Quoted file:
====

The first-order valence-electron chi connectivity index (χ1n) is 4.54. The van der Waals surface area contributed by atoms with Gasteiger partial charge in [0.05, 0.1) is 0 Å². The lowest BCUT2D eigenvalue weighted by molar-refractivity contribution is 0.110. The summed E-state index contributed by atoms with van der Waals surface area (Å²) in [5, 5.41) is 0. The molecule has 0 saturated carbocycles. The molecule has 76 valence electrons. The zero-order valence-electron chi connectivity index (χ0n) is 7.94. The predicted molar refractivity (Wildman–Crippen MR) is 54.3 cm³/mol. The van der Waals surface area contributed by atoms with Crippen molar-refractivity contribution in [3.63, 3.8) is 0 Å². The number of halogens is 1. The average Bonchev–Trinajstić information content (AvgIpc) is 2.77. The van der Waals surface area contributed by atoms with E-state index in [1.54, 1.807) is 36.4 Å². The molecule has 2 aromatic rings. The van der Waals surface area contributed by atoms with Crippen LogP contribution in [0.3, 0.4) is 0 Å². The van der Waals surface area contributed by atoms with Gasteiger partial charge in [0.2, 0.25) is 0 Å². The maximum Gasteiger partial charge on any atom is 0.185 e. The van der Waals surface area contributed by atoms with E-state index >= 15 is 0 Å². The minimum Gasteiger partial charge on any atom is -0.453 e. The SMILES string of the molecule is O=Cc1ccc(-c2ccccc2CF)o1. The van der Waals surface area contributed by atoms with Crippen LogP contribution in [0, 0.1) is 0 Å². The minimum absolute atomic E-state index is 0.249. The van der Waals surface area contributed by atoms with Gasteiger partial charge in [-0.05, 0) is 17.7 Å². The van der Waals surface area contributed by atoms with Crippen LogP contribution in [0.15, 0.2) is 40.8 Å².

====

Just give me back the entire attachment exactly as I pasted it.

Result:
The first-order valence-electron chi connectivity index (χ1n) is 4.54. The van der Waals surface area contributed by atoms with Gasteiger partial charge in [0.05, 0.1) is 0 Å². The lowest BCUT2D eigenvalue weighted by molar-refractivity contribution is 0.110. The summed E-state index contributed by atoms with van der Waals surface area (Å²) in [5, 5.41) is 0. The molecule has 0 saturated carbocycles. The molecule has 76 valence electrons. The zero-order valence-electron chi connectivity index (χ0n) is 7.94. The predicted molar refractivity (Wildman–Crippen MR) is 54.3 cm³/mol. The van der Waals surface area contributed by atoms with Crippen molar-refractivity contribution in [3.63, 3.8) is 0 Å². The number of halogens is 1. The average Bonchev–Trinajstić information content (AvgIpc) is 2.77. The van der Waals surface area contributed by atoms with E-state index in [1.54, 1.807) is 36.4 Å². The molecule has 2 aromatic rings. The van der Waals surface area contributed by atoms with Crippen LogP contribution in [0.3, 0.4) is 0 Å². The van der Waals surface area contributed by atoms with Gasteiger partial charge in [0.2, 0.25) is 0 Å². The maximum Gasteiger partial charge on any atom is 0.185 e. The van der Waals surface area contributed by atoms with E-state index >= 15 is 0 Å². The minimum Gasteiger partial charge on any atom is -0.453 e. The SMILES string of the molecule is O=Cc1ccc(-c2ccccc2CF)o1. The van der Waals surface area contributed by atoms with Crippen LogP contribution in [0, 0.1) is 0 Å². The minimum absolute atomic E-state index is 0.249. The van der Waals surface area contributed by atoms with Gasteiger partial charge in [-0.05, 0) is 17.7 Å². The van der Waals surface area contributed by atoms with Crippen LogP contribution in [0.15, 0.2) is 40.8 Å².